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People aged 60 and above should not take aspirin to prevent heart disease
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The latest recommendation of the US Federal Expert Panel: People aged 60 and above should not take aspirin to prevent heart disease.
The US Preventive Services Task Force (USPSTF) issued a statement on Tuesday (October 12) that it is considering some changes to its guidelines on taking aspirin every day to prevent heart disease and stroke.
The Preventive Services Working Group recommends that adults between 40 and 59 years of age who are at a higher risk of cardiovascular disease but have no history of the disease should decide with their clinicians whether to start taking aspirin . The specific situation needs to be discussed based on their personal health.
This is the first time the working group recommends that adults over 40 years of age discuss with their doctors whether to take aspirin to promote heart health.
The draft statement also stated that adults 60 and older should not start taking aspirin to prevent heart disease and stroke . According to the working group, new evidence suggests that the potential harms of taking aspirin outweigh the benefits.
“The latest evidence is clear: it is not recommended that people 60 years of age or older start taking aspirin every day to prevent their first heart attack or stroke,” Dr. Chien-Wen Tseng, a member of the task force, said in a statement . “However, the recommendations of the working group do not apply to people who have already taken aspirin due to a previous heart attack or stroke; unless their clinician instructs otherwise, they should continue to do so. “
The draft proposal has been released for public comment, and public comments can be submitted from now until November 8.
Heart disease is the leading cause of death in the United States, and about a quarter of people die of heart disease. According to the working group, although daily low-dose aspirin has been shown to reduce the risk of heart attack or stroke in some people, doing so also carries a serious risk of potential bleeding in the stomach, intestines and brain. The risk of bleeding increases with age .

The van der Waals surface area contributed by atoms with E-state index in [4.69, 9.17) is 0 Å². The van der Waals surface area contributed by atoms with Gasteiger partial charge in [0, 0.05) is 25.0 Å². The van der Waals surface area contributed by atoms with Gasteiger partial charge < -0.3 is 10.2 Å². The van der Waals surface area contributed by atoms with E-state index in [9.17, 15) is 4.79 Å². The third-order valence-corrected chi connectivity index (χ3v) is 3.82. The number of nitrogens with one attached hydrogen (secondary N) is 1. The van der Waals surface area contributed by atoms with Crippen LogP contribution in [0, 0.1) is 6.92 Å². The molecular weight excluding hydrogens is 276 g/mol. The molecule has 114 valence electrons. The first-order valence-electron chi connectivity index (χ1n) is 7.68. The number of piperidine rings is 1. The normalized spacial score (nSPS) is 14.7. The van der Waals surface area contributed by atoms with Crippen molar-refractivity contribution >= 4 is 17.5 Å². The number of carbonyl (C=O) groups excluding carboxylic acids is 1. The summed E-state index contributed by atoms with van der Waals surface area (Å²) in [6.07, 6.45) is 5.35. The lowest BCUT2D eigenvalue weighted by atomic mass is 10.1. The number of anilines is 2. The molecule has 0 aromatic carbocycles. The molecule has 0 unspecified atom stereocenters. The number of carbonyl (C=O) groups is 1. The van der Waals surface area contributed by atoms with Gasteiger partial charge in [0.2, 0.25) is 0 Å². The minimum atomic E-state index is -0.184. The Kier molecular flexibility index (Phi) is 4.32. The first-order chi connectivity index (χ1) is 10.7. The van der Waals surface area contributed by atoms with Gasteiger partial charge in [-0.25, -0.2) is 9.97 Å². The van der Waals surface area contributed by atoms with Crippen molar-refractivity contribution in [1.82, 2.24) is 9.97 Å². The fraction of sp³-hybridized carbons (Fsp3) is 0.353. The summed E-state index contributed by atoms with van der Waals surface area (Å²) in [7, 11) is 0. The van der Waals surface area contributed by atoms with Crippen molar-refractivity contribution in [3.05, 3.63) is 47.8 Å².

“Taking aspirin daily may help prevent heart attacks and strokes in some people, but it can also cause potentially serious injuries, such as internal bleeding,” Dr. John Wong, a member of the working group, said in a statement Said in. “It is important that people between the ages of 40 and 59 and no history of heart disease talk to their clinicians to decide whether starting aspirin is right for them.”
The new draft recommendations update the 2016 final recommendations of the working group on the use of aspirin to prevent cardiovascular disease and colorectal cancer. But the new draft only focuses on the prevention of cardiovascular disease and calls for more research around the use of aspirin to prevent colorectal cancer.
Other groups have previously pointed out that the risks of taking low-dose aspirin daily would offset these benefits.
In 2019, the American College of Cardiology and the American Heart Association issued guidelines stating that daily low-dose aspirin is no longer recommended as a preventive measure for elderly people who do not have a high-risk or existing heart disease.
In 2018, three studies published in the New England Journal of Medicine showed that daily low-dose aspirin regimens have no significant health benefits for healthy elderly people. On the contrary, it may cause serious harm to them.
People aged 60 and above should not take aspirin to prevent heart disease.
(source:internet, reference only)